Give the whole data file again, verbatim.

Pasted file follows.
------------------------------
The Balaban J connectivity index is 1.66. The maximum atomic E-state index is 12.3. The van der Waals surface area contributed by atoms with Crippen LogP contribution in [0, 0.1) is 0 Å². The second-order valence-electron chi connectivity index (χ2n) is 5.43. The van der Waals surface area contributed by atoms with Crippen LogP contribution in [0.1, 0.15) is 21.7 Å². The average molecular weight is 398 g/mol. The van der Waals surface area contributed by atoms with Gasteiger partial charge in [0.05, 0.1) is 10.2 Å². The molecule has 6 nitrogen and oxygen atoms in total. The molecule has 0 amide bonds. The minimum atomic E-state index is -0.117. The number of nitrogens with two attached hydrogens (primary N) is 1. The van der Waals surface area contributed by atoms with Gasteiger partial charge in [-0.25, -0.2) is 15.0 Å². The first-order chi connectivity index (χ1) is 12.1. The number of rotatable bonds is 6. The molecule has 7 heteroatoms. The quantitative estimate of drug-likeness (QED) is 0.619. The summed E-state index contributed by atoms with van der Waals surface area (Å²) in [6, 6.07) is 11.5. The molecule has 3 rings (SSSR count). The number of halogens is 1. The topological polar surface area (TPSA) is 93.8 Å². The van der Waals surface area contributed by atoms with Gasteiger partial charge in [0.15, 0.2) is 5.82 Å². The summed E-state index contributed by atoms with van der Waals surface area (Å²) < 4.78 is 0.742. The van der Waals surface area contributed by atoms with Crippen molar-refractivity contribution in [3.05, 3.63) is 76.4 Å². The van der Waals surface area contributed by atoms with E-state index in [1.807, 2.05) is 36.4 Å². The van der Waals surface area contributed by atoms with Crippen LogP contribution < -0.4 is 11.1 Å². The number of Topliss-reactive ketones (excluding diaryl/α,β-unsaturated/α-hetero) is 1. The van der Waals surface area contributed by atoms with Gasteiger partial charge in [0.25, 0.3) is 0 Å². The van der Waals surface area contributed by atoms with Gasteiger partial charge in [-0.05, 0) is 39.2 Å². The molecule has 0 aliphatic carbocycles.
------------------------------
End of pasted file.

The Balaban J connectivity index is 1.66. The maximum atomic E-state index is 12.3. The van der Waals surface area contributed by atoms with Crippen LogP contribution in [0, 0.1) is 0 Å². The second-order valence-electron chi connectivity index (χ2n) is 5.43. The van der Waals surface area contributed by atoms with Crippen LogP contribution in [0.1, 0.15) is 21.7 Å². The average molecular weight is 398 g/mol. The van der Waals surface area contributed by atoms with Gasteiger partial charge in [0.05, 0.1) is 10.2 Å². The molecule has 6 nitrogen and oxygen atoms in total. The molecule has 0 amide bonds. The minimum atomic E-state index is -0.117. The number of nitrogens with two attached hydrogens (primary N) is 1. The van der Waals surface area contributed by atoms with Gasteiger partial charge in [-0.25, -0.2) is 15.0 Å². The first-order chi connectivity index (χ1) is 12.1. The number of rotatable bonds is 6. The molecule has 7 heteroatoms. The quantitative estimate of drug-likeness (QED) is 0.619. The summed E-state index contributed by atoms with van der Waals surface area (Å²) in [6, 6.07) is 11.5. The molecule has 3 rings (SSSR count). The number of halogens is 1. The topological polar surface area (TPSA) is 93.8 Å². The van der Waals surface area contributed by atoms with Gasteiger partial charge in [0.15, 0.2) is 5.82 Å². The summed E-state index contributed by atoms with van der Waals surface area (Å²) < 4.78 is 0.742. The van der Waals surface area contributed by atoms with Crippen molar-refractivity contribution in [3.05, 3.63) is 76.4 Å². The van der Waals surface area contributed by atoms with E-state index in [1.807, 2.05) is 36.4 Å². The van der Waals surface area contributed by atoms with Crippen LogP contribution < -0.4 is 11.1 Å². The number of Topliss-reactive ketones (excluding diaryl/α,β-unsaturated/α-hetero) is 1. The van der Waals surface area contributed by atoms with Gasteiger partial charge in [0.25, 0.3) is 0 Å². The van der Waals surface area contributed by atoms with Gasteiger partial charge in [-0.05, 0) is 39.2 Å². The molecule has 0 aliphatic carbocycles.